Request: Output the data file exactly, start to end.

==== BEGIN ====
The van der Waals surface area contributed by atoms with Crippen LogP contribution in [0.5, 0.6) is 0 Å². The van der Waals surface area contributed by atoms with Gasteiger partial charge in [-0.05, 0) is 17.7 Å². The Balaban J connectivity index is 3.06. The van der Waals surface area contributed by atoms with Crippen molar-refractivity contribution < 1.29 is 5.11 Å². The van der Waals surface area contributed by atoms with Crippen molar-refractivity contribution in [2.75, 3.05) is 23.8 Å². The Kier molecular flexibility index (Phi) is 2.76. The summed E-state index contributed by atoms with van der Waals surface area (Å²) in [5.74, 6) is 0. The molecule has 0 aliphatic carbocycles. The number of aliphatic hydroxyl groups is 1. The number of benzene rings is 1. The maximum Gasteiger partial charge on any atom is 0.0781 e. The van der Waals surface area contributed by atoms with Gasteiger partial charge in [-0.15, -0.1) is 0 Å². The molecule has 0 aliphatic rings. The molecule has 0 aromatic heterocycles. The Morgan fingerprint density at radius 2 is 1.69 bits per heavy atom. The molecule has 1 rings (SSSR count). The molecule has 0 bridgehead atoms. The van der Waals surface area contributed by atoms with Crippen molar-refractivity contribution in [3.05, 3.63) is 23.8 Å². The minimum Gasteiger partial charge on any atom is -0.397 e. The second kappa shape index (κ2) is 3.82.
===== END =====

The van der Waals surface area contributed by atoms with Crippen LogP contribution in [0.5, 0.6) is 0 Å². The van der Waals surface area contributed by atoms with Gasteiger partial charge in [-0.05, 0) is 17.7 Å². The Balaban J connectivity index is 3.06. The van der Waals surface area contributed by atoms with Crippen molar-refractivity contribution < 1.29 is 5.11 Å². The van der Waals surface area contributed by atoms with Crippen molar-refractivity contribution in [2.75, 3.05) is 23.8 Å². The Kier molecular flexibility index (Phi) is 2.76. The summed E-state index contributed by atoms with van der Waals surface area (Å²) in [5.74, 6) is 0. The molecule has 0 aliphatic carbocycles. The number of aliphatic hydroxyl groups is 1. The number of benzene rings is 1. The maximum Gasteiger partial charge on any atom is 0.0781 e. The van der Waals surface area contributed by atoms with Gasteiger partial charge in [-0.15, -0.1) is 0 Å². The molecule has 0 aliphatic rings. The molecule has 0 aromatic heterocycles. The Morgan fingerprint density at radius 2 is 1.69 bits per heavy atom. The molecule has 1 rings (SSSR count). The molecule has 0 bridgehead atoms. The van der Waals surface area contributed by atoms with Crippen molar-refractivity contribution in [3.05, 3.63) is 23.8 Å². The minimum Gasteiger partial charge on any atom is -0.397 e. The second kappa shape index (κ2) is 3.82.